All your resources at your fingertips.Learn More
(Family Division; Munby J; 17 July 2009)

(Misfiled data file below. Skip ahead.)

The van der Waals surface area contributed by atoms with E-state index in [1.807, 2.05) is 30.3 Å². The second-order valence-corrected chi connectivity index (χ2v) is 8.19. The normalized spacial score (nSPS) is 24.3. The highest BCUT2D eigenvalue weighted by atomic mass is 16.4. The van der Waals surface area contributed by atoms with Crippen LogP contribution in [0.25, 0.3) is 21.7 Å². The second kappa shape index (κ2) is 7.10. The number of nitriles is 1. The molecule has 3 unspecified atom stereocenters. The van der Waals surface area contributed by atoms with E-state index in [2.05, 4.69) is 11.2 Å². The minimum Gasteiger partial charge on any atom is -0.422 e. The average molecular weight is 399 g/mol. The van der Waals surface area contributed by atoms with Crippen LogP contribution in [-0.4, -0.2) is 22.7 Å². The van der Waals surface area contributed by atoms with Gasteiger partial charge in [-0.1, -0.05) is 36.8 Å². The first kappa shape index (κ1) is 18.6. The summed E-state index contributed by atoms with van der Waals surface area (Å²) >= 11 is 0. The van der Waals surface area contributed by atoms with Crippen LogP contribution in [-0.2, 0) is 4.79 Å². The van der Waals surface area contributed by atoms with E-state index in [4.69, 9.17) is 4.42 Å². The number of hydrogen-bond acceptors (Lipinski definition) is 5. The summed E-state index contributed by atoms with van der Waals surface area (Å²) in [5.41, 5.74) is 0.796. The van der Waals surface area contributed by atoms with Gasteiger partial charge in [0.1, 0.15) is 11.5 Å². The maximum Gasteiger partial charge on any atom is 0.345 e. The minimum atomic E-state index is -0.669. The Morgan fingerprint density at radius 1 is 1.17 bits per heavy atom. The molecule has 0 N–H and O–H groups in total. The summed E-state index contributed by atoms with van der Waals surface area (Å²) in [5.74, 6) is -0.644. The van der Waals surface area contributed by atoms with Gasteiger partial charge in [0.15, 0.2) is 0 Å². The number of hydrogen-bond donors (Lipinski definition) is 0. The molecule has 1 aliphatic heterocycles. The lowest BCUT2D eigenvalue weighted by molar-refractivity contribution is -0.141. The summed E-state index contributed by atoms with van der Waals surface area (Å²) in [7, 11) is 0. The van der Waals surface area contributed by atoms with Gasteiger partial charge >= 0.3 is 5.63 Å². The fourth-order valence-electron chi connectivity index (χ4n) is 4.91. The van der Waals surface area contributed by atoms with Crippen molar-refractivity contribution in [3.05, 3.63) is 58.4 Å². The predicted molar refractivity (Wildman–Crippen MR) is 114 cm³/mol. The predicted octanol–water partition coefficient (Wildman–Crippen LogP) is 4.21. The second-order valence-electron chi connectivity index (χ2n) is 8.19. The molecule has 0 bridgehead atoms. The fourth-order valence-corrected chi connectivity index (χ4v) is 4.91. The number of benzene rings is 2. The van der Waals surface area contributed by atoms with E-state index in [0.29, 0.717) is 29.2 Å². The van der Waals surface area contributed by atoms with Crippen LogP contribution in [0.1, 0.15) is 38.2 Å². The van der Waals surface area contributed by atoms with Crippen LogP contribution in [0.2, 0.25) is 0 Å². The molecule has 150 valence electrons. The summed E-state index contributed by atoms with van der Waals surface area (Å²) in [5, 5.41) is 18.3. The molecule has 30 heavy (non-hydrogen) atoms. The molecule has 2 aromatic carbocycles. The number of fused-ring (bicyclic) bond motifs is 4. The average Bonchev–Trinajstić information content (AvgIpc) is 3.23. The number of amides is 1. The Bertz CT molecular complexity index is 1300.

The private law proceedings, involving an application under Children Act 1989, Schedule 1 by the mother, and residence and contact proceedings by the father, had been ongoing for over 5 years, and were acrimonious, confrontational and emotionally fraught. The guardian considered that the parents, by their behaviour towards each other and by their conduct of the litigation, had caused the child, who was now 8-years old, emotional harm. Both parties were unrepresented but each had the assistance of a McKenzie friend who had been granted a right of audience by the judge. Eventually, the parties agreed a long and complicated consent order, which, at the suggestion of the judge, focused on where the child was to spend time rather than upon issues of 'residence' and 'contact' as legal concepts. Under the order the child was to spend the majority of time with his mother, living with her in the home of the maternal grandparents, but was to stay overnight with the father midweek during the school term, every other weekend, and to spend half of all school holidays, plus special religious festivals with the father. There was to be a review of the consent order's arrangements after 6 months. Almost immediately after agreeing the terms of the consent order the father began to express reservations. He sought and obtained leave to disclose documents to the appropriate professional body so that he could complain about the jointly instructed expert consultant psychiatrist. He also sought, unsuccessfully, the committal to prison and the removal from the case of the guardian and her solicitor in relation to an admitted, mistaken, contempt of court on their part. Before the 6-month review of the consent order regime, the court required the parties to provide drafts of any orders being sought, together with full skeleton arguments, on the basis that oral argument was largely to be confined to matters of clarification and response. The father asked for no fewer than 30 orders, including a sole residence order in his favour, and produced a position statement questioning the court's jurisdiction to make a direction restricting oral argument. During the hearing the McKenzie friends managed to produce a draft consent order setting out some limited agreement on outstanding issues. The judge invited the guardian to put her written views on the situation to the court, limited to 4 sides of A4. The court directed that any response by either the father or the mother was also to be limited to 4 sides of A4. Instead the father filed a 14 page reply, plus an exhibit of a further 16 pages, in which he described the judge's direction as to the length of the parties' replies as 'unjust' and 'in breach of rules of natural justice'. The mother responded with her own submissions, also in breach of the judge's directions. The mother sought a s 91(14) order against both parents; she claimed that consent order basically worked except that the child was now asking to drop the mid-week time with his father as too disruptive. The guardian supported the making of a s 91(14) order against both parents for 2 years, with no change to the terms of the consent order.